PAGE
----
Smartphones, tablets, smartwatches, Bluetooth-enabled devices and other mobile technologies are becoming commonplace in many homes. In the coming years, this will also be true for industrial workplaces as consumer-type devices become ruggedized, wireless communication capabilities become a standard part of field service tools, and internet connectivity is expanded to very remote locations.

Today, it's common for mobile devices to be connected to the internet but, eventually, almost every device with an on/off switch will be internet-enabled -- a phenomenon commonly referred to as the internet of things (IoT). When it comes to oil and gas compliance surveys, IoT will mean, for example, that a network of sensors will allow you to immediately know when a high-voltage power line begins transmitting at an accelerated rate.

"The cloud" has been a popular term from some time, but it's still not easy to understand exactly what the cloud is. Simply put, it's a set of computer networks that offer various services. Netflix, Gmail and Dropbox are all examples of cloud services. Most of the time, you subscribe to such services for as long as you need them. Think of them like the electrical grid where you draw as much electricity as you need for as long as you need it.

Mobile Technologies

Internet of Things (IoT)

Cloud Services

The way you approach oil and gas compliance surveys is about to change for the better thanks to three technology concepts: mobile technology, the internet of things and cloud services. If you wear a smart watch, relax with Netflix or use a smartphone, these technologies have already impacted you. In the coming years, they'll expand beyond consumer goods and into your workday. Here's an overview of each one and the reasons we're excited to see them become more widespread in our industry.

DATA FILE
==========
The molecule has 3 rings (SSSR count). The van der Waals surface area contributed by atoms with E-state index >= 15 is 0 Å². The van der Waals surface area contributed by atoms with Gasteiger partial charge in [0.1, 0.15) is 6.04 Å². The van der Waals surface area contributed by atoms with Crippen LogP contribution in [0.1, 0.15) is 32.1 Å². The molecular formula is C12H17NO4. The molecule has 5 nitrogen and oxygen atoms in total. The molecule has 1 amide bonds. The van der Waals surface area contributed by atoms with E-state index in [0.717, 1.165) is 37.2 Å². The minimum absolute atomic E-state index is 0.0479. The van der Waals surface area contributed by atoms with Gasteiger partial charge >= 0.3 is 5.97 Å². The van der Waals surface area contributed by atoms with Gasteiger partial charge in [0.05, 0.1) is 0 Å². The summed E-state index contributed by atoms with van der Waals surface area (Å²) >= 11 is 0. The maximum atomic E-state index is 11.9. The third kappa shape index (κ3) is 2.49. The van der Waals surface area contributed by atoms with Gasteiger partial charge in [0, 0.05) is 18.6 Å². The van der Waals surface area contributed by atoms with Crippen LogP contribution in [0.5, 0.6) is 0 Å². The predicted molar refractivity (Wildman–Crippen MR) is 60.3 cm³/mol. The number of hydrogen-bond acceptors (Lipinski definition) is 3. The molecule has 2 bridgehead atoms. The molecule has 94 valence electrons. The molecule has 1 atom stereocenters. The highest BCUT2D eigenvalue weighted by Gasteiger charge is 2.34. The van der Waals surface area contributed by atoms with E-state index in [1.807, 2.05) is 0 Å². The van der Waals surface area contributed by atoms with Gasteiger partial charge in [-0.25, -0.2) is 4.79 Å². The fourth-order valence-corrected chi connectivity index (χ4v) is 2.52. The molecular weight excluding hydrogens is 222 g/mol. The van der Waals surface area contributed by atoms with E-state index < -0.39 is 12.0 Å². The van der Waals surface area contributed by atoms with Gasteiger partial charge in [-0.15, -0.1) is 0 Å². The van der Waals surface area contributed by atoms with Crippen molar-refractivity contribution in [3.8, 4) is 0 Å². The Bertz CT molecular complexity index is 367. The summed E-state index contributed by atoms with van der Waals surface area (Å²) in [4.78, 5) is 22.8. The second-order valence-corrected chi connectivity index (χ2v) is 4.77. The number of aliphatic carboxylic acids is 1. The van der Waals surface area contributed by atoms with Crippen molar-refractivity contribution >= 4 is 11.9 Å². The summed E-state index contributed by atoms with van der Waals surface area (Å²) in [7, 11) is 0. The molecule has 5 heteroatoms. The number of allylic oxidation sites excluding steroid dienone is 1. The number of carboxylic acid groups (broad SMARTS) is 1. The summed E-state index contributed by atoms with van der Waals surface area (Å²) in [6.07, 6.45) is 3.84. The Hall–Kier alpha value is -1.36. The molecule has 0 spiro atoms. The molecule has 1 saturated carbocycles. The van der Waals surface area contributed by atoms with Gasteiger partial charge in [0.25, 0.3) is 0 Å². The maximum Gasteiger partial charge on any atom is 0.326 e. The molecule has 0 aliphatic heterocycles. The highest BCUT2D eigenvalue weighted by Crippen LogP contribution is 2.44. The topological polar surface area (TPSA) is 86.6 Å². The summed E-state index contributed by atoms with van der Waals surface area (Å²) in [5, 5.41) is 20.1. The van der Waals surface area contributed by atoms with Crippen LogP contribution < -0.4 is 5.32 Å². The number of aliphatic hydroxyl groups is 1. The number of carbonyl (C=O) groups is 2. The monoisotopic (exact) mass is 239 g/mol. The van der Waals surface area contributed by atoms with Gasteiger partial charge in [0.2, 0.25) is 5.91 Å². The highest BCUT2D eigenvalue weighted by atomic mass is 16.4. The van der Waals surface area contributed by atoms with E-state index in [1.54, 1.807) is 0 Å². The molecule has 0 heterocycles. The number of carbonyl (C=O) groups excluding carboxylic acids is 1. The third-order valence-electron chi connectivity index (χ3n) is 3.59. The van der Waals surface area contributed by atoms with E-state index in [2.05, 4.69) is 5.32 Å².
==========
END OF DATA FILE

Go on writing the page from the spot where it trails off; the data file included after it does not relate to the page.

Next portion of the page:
How New Technology is Shaping Compliance Surveys

This trend means that in the future, oil and gas compliance data will be collected, reviewed by a team and committed to a central database in near real-time with instant collaboration between field technicians and the back office as needed. A single mobile device, like a rugged tablet, will be the field tech's primary tool, in conjunction with a wide variety of pluggable and wireless tools like voltmeters and leak detectors. The full set of capabilities enabled by the tablet -- including GPS, mapping, network connectivity, content creation, and data capture -- will make field data collection faster, more efficient and less prone to error or rework.

Then, your AC mitigation system will notify you that there may be a problem, automatically begin measuring AC current density at a rapid pace, and adjust your AC mitigation system accordingly. Ultimately, IoT will lower the price of many sensors used in our industry while making them faster and more intelligent. They'll be able to learn, adapt and respond to issues automatically so you can get more done, faster.

In our industry, we're going to see pipeline compliance and field data collection applications transition into the cloud. That means you'll be able to rent the survey software you need, so you can easily and quickly equip your team with the right tools. For example, if you needed to add to your crew during survey season, the cloud would let you equip new team members for work in just a few minutes. You'd just hand them the mobile device and peripherals they'd need, add them to your survey data collection account and off they go. And your team can be as large as you need since the cloud supports mobile field data collection from millions of devices simultaneously, which would be cost prohibitive using traditional computing models.